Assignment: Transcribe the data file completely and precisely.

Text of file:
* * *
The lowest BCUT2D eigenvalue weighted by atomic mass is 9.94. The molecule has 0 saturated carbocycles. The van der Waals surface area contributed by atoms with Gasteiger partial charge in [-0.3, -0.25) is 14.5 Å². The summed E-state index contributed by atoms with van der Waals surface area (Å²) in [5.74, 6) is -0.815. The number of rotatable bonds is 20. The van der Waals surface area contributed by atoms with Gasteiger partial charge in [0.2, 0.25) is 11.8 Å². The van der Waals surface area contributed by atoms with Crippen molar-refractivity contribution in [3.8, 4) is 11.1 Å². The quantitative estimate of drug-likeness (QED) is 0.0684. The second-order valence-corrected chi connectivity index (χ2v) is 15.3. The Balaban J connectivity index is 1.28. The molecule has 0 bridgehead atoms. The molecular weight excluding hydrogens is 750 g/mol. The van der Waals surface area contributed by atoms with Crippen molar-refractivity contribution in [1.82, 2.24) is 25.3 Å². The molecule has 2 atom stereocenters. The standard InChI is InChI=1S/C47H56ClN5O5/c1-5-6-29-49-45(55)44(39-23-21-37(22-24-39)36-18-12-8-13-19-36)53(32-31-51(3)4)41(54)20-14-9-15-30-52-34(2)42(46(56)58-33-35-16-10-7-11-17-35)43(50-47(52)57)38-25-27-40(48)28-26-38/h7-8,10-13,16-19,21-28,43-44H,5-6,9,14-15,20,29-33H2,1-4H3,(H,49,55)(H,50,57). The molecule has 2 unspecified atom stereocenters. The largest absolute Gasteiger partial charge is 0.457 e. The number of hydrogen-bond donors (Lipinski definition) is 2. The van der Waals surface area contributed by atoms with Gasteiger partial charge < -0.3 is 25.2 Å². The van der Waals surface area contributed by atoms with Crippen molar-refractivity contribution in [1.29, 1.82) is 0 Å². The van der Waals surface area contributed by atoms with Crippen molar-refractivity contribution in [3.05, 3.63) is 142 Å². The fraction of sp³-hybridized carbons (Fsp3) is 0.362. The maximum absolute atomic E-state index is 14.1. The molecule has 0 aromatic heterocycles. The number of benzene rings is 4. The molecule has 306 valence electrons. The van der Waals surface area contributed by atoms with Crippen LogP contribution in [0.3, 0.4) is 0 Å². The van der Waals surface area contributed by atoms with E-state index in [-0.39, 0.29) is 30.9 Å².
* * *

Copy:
The lowest BCUT2D eigenvalue weighted by atomic mass is 9.94. The molecule has 0 saturated carbocycles. The van der Waals surface area contributed by atoms with Gasteiger partial charge in [-0.3, -0.25) is 14.5 Å². The summed E-state index contributed by atoms with van der Waals surface area (Å²) in [5.74, 6) is -0.815. The number of rotatable bonds is 20. The van der Waals surface area contributed by atoms with Gasteiger partial charge in [0.2, 0.25) is 11.8 Å². The van der Waals surface area contributed by atoms with Crippen molar-refractivity contribution in [3.8, 4) is 11.1 Å². The quantitative estimate of drug-likeness (QED) is 0.0684. The second-order valence-corrected chi connectivity index (χ2v) is 15.3. The Balaban J connectivity index is 1.28. The molecule has 0 bridgehead atoms. The molecular weight excluding hydrogens is 750 g/mol. The van der Waals surface area contributed by atoms with Crippen molar-refractivity contribution in [1.82, 2.24) is 25.3 Å². The molecule has 2 atom stereocenters. The standard InChI is InChI=1S/C47H56ClN5O5/c1-5-6-29-49-45(55)44(39-23-21-37(22-24-39)36-18-12-8-13-19-36)53(32-31-51(3)4)41(54)20-14-9-15-30-52-34(2)42(46(56)58-33-35-16-10-7-11-17-35)43(50-47(52)57)38-25-27-40(48)28-26-38/h7-8,10-13,16-19,21-28,43-44H,5-6,9,14-15,20,29-33H2,1-4H3,(H,49,55)(H,50,57). The molecule has 2 unspecified atom stereocenters. The largest absolute Gasteiger partial charge is 0.457 e. The number of hydrogen-bond donors (Lipinski definition) is 2. The van der Waals surface area contributed by atoms with Gasteiger partial charge < -0.3 is 25.2 Å². The van der Waals surface area contributed by atoms with Crippen molar-refractivity contribution in [1.29, 1.82) is 0 Å². The van der Waals surface area contributed by atoms with Crippen molar-refractivity contribution in [3.05, 3.63) is 142 Å². The fraction of sp³-hybridized carbons (Fsp3) is 0.362. The maximum absolute atomic E-state index is 14.1. The molecule has 0 aromatic heterocycles. The number of benzene rings is 4. The molecule has 306 valence electrons. The van der Waals surface area contributed by atoms with Crippen LogP contribution in [0.3, 0.4) is 0 Å². The van der Waals surface area contributed by atoms with E-state index in [-0.39, 0.29) is 30.9 Å².